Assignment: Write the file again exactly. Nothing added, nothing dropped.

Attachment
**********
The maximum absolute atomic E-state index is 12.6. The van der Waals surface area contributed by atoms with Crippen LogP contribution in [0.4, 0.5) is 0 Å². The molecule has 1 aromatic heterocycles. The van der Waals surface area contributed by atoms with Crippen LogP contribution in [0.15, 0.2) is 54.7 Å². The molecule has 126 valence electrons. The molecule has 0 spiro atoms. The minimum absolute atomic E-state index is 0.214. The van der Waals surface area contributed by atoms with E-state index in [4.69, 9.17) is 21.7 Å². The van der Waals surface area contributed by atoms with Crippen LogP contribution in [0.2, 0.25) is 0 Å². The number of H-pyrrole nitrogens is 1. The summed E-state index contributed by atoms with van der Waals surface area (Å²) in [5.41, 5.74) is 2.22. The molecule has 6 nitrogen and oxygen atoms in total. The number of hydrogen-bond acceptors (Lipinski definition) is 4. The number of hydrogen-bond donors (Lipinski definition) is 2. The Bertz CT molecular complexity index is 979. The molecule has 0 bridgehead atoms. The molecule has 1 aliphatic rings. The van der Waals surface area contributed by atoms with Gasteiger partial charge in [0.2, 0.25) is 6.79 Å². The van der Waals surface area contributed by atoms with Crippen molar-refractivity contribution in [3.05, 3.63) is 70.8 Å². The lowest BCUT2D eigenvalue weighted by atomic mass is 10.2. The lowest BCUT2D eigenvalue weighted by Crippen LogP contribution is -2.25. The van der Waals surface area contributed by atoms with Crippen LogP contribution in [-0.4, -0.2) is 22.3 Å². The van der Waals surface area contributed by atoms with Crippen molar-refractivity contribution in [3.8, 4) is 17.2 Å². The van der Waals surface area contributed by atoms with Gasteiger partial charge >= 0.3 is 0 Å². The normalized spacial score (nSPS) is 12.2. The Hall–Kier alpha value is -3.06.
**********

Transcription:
The maximum absolute atomic E-state index is 12.6. The van der Waals surface area contributed by atoms with Crippen LogP contribution in [0.4, 0.5) is 0 Å². The molecule has 1 aromatic heterocycles. The van der Waals surface area contributed by atoms with Crippen LogP contribution in [0.15, 0.2) is 54.7 Å². The molecule has 126 valence electrons. The molecule has 0 spiro atoms. The minimum absolute atomic E-state index is 0.214. The van der Waals surface area contributed by atoms with E-state index in [4.69, 9.17) is 21.7 Å². The van der Waals surface area contributed by atoms with Crippen LogP contribution in [0.2, 0.25) is 0 Å². The number of H-pyrrole nitrogens is 1. The summed E-state index contributed by atoms with van der Waals surface area (Å²) in [5.41, 5.74) is 2.22. The molecule has 6 nitrogen and oxygen atoms in total. The number of hydrogen-bond acceptors (Lipinski definition) is 4. The number of hydrogen-bond donors (Lipinski definition) is 2. The Bertz CT molecular complexity index is 979. The molecule has 0 bridgehead atoms. The molecule has 1 aliphatic rings. The van der Waals surface area contributed by atoms with Gasteiger partial charge in [0.2, 0.25) is 6.79 Å². The van der Waals surface area contributed by atoms with Crippen molar-refractivity contribution in [3.05, 3.63) is 70.8 Å². The lowest BCUT2D eigenvalue weighted by atomic mass is 10.2. The lowest BCUT2D eigenvalue weighted by Crippen LogP contribution is -2.25. The van der Waals surface area contributed by atoms with Crippen LogP contribution in [-0.4, -0.2) is 22.3 Å². The van der Waals surface area contributed by atoms with Crippen molar-refractivity contribution in [3.8, 4) is 17.2 Å². The van der Waals surface area contributed by atoms with Gasteiger partial charge >= 0.3 is 0 Å². The normalized spacial score (nSPS) is 12.2. The Hall–Kier alpha value is -3.06.